Similar to Google Drive or Dropbox, iCloud can also be used to store non-app-related files in the cloud. Simply locate the Files app on your iPhone or iPad and click on iCloud Drive in the Locations tab on the left. On the Mac, open Finder and click on the iCloud Drive option on the left side. Of course, just like Google Drive or Dropbox, uploading, deleting, or moving any files or folders within iCloud Drive is permanent and will sync changes across your other iCloud Drive-enabled devices. 

It's worth noting that iCloud Drive doesn't have a trash or recycle feature, so anything you delete through the service will be permanently deleted, according to Apple. Whether you need to quickly upload the latest song demo you created in Logic Pro or keep a copy of the photos you took with your DSLR, iCloud Drive will keep those files stored safely in iCloud (as long as you have enough storage, of course).


With the arrival of iOS 15 and macOS Monterey, Apple introduced iCloud+, an optional subscription plan that offers many benefits for those who are willing to pay. Think of iCloud+ as a rebranded version of paid iCloud. In addition to cloud storage, paying for a plan now includes iCloud Private Relay, Hide My Email, Custom Email Domains, and HomeKit Secure Video. Regarding that latter feature, the number of cameras you get support for depends on how much iCloud storage you purchase; the 50GB plan only supports one camera, for example, whereas the 200GB plan supports five. Regardless of the plan, HomeKit Secure Video recordings do not count toward your iCloud storage.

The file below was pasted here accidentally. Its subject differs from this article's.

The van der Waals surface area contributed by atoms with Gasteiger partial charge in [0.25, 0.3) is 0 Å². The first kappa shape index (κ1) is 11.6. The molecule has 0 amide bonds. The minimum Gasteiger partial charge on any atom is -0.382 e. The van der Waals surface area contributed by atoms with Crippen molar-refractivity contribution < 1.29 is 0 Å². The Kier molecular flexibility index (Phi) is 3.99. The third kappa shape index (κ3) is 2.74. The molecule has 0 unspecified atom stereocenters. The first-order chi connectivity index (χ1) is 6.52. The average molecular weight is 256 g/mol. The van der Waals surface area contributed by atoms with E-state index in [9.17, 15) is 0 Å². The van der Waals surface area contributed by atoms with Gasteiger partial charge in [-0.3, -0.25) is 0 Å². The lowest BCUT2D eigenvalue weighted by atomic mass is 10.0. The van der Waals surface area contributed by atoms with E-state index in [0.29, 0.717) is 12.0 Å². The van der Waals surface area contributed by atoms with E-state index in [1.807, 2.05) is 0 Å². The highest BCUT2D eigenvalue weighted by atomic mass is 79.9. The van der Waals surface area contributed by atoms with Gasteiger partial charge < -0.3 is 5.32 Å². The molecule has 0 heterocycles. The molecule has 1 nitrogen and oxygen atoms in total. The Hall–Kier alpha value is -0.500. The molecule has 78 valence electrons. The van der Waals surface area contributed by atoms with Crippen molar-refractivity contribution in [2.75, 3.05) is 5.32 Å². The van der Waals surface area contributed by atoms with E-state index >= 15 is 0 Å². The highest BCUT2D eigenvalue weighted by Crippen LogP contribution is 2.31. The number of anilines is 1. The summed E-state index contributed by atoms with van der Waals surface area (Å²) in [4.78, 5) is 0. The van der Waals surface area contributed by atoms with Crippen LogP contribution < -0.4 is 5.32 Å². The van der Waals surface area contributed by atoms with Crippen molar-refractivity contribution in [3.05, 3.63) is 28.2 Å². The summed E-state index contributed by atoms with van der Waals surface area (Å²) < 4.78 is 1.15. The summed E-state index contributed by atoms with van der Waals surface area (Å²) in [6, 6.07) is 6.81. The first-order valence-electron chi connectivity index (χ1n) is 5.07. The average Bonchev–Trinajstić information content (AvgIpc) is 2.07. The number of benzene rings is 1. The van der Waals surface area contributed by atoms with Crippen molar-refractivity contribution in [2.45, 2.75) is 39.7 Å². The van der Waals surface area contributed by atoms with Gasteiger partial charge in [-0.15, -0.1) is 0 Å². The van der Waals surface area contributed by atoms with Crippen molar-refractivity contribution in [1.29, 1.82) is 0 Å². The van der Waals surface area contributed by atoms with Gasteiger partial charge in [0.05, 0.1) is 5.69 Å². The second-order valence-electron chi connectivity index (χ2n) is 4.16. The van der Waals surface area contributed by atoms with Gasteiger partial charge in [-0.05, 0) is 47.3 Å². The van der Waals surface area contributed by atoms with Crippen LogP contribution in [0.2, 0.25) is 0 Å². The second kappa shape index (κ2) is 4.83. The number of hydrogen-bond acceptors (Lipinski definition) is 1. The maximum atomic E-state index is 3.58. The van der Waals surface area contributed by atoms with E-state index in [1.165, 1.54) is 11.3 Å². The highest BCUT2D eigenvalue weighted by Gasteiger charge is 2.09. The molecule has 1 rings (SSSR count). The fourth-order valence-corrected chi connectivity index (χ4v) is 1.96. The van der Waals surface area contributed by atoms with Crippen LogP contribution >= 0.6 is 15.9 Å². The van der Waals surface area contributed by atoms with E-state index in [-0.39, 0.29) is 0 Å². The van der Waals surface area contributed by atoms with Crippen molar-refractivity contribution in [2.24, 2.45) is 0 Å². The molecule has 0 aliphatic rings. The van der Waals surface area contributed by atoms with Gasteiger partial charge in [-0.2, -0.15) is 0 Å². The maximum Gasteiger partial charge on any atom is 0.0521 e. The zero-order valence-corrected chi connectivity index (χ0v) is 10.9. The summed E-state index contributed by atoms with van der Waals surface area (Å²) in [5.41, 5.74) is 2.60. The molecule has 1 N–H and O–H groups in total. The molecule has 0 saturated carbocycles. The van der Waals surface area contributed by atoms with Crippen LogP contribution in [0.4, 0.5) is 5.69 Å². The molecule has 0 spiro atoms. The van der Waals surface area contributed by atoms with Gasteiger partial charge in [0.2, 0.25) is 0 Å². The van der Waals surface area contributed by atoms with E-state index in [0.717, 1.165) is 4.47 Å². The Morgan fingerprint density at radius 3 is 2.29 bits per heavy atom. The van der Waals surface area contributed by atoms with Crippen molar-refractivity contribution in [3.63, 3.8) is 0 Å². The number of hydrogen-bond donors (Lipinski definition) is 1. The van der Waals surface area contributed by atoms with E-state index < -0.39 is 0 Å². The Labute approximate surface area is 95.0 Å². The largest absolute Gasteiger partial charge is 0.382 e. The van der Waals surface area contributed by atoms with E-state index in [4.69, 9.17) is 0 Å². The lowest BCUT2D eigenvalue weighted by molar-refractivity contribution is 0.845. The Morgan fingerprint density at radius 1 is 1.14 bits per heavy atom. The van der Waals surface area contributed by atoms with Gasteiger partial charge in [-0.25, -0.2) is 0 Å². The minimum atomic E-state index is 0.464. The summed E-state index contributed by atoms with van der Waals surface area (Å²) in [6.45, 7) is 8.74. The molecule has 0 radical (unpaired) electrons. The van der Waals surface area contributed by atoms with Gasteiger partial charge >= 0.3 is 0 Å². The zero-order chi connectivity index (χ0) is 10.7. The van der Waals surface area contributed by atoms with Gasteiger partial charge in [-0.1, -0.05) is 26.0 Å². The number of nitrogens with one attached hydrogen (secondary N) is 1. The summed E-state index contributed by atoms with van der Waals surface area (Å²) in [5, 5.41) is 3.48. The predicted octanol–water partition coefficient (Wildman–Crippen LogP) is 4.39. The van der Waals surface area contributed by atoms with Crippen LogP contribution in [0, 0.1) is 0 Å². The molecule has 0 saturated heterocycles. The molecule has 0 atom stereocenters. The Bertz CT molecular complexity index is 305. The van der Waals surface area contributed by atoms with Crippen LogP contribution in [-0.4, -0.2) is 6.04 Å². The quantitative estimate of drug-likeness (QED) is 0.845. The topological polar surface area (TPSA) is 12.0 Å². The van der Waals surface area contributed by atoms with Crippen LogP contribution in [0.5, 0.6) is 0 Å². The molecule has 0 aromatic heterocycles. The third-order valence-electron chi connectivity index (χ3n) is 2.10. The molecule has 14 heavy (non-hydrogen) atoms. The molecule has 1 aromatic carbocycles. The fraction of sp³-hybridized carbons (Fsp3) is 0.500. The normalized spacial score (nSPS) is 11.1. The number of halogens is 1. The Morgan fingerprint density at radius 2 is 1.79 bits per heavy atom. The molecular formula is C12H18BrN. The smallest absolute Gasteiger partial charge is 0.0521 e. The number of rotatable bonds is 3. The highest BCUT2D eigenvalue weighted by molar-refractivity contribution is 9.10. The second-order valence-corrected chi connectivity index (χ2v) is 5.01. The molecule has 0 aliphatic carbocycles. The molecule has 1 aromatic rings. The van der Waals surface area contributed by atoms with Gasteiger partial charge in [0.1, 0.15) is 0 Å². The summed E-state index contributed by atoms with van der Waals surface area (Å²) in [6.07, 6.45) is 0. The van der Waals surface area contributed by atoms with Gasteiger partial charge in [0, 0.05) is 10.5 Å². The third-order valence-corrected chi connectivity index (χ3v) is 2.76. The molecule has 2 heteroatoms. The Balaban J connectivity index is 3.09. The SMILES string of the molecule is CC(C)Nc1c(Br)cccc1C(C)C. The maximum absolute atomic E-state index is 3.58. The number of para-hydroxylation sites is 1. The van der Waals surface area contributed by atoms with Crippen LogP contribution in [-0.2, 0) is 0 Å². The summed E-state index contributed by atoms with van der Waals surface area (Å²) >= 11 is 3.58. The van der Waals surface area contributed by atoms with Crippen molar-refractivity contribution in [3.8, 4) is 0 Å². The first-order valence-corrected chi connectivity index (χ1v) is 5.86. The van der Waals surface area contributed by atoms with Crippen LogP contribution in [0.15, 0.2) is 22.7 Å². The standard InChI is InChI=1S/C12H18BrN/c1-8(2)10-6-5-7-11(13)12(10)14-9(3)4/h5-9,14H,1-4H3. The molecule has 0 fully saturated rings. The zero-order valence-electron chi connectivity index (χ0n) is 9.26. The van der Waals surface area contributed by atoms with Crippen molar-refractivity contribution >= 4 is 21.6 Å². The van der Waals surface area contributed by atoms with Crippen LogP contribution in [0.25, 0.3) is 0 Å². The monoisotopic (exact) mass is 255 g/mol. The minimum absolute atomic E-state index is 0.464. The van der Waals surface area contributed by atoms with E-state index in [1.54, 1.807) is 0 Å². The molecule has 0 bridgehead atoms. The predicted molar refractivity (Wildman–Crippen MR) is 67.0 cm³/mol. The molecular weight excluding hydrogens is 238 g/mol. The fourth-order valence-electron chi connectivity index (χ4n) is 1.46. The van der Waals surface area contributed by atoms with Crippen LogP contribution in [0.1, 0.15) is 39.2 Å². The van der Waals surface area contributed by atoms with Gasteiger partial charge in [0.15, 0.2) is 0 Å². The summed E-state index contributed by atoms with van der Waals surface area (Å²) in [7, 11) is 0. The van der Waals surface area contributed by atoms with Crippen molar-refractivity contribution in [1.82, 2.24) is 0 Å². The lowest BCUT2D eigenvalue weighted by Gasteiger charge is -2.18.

iCloud Private Relay, Hide My Email, and HomeKit Secure Video are all privacy-related features. When iCloud Private Relay is enabled, it acts like a pseudo VPN within Safari and Mail and essentially hides your IP address while in those apps. Hide My Email does exactly as the name implies — it hides your email address by giving you a custom randomized email address anywhere you don't want to give out your email address. And finally, when you have a HomeKit-compatible video camera or video doorbell, Apple will encrypt your video feed and store all of that data in iCloud.